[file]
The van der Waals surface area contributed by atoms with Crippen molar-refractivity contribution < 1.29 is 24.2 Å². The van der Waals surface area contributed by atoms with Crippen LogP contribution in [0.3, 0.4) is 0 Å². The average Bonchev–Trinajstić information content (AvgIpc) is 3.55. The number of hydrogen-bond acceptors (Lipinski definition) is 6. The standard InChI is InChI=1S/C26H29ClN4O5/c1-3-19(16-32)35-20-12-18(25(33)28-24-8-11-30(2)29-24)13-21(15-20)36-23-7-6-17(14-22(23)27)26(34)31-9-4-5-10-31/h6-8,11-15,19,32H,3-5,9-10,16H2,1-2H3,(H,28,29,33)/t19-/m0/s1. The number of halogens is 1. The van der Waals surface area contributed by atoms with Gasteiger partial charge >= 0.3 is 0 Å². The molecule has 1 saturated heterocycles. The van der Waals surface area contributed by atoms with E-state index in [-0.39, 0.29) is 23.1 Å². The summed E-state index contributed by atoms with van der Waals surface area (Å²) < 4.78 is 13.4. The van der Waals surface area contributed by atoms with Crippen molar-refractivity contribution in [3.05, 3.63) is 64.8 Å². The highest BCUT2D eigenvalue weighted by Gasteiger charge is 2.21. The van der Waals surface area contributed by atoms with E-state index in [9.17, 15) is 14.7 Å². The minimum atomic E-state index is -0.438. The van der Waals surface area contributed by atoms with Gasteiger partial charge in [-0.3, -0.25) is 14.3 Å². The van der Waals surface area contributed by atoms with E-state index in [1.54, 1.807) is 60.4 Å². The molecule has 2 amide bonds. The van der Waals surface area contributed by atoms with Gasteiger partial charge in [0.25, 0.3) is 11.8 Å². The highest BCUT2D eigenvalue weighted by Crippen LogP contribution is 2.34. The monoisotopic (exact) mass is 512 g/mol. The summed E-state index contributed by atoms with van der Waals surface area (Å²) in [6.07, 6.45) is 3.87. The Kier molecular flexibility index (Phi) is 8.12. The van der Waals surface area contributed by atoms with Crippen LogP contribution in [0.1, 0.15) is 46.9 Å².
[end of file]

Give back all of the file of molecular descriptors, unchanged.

The van der Waals surface area contributed by atoms with Crippen molar-refractivity contribution < 1.29 is 24.2 Å². The van der Waals surface area contributed by atoms with Crippen LogP contribution in [0.3, 0.4) is 0 Å². The average Bonchev–Trinajstić information content (AvgIpc) is 3.55. The number of hydrogen-bond acceptors (Lipinski definition) is 6. The standard InChI is InChI=1S/C26H29ClN4O5/c1-3-19(16-32)35-20-12-18(25(33)28-24-8-11-30(2)29-24)13-21(15-20)36-23-7-6-17(14-22(23)27)26(34)31-9-4-5-10-31/h6-8,11-15,19,32H,3-5,9-10,16H2,1-2H3,(H,28,29,33)/t19-/m0/s1. The number of halogens is 1. The van der Waals surface area contributed by atoms with Gasteiger partial charge >= 0.3 is 0 Å². The molecule has 1 saturated heterocycles. The van der Waals surface area contributed by atoms with E-state index in [-0.39, 0.29) is 23.1 Å². The summed E-state index contributed by atoms with van der Waals surface area (Å²) < 4.78 is 13.4. The van der Waals surface area contributed by atoms with Crippen molar-refractivity contribution in [3.05, 3.63) is 64.8 Å². The highest BCUT2D eigenvalue weighted by Gasteiger charge is 2.21. The van der Waals surface area contributed by atoms with E-state index in [9.17, 15) is 14.7 Å². The minimum atomic E-state index is -0.438. The van der Waals surface area contributed by atoms with Gasteiger partial charge in [-0.3, -0.25) is 14.3 Å². The van der Waals surface area contributed by atoms with E-state index in [1.54, 1.807) is 60.4 Å². The molecule has 2 amide bonds. The van der Waals surface area contributed by atoms with Gasteiger partial charge in [0.25, 0.3) is 11.8 Å². The highest BCUT2D eigenvalue weighted by Crippen LogP contribution is 2.34. The monoisotopic (exact) mass is 512 g/mol. The summed E-state index contributed by atoms with van der Waals surface area (Å²) in [6.07, 6.45) is 3.87. The Kier molecular flexibility index (Phi) is 8.12. The van der Waals surface area contributed by atoms with Crippen LogP contribution in [0.1, 0.15) is 46.9 Å².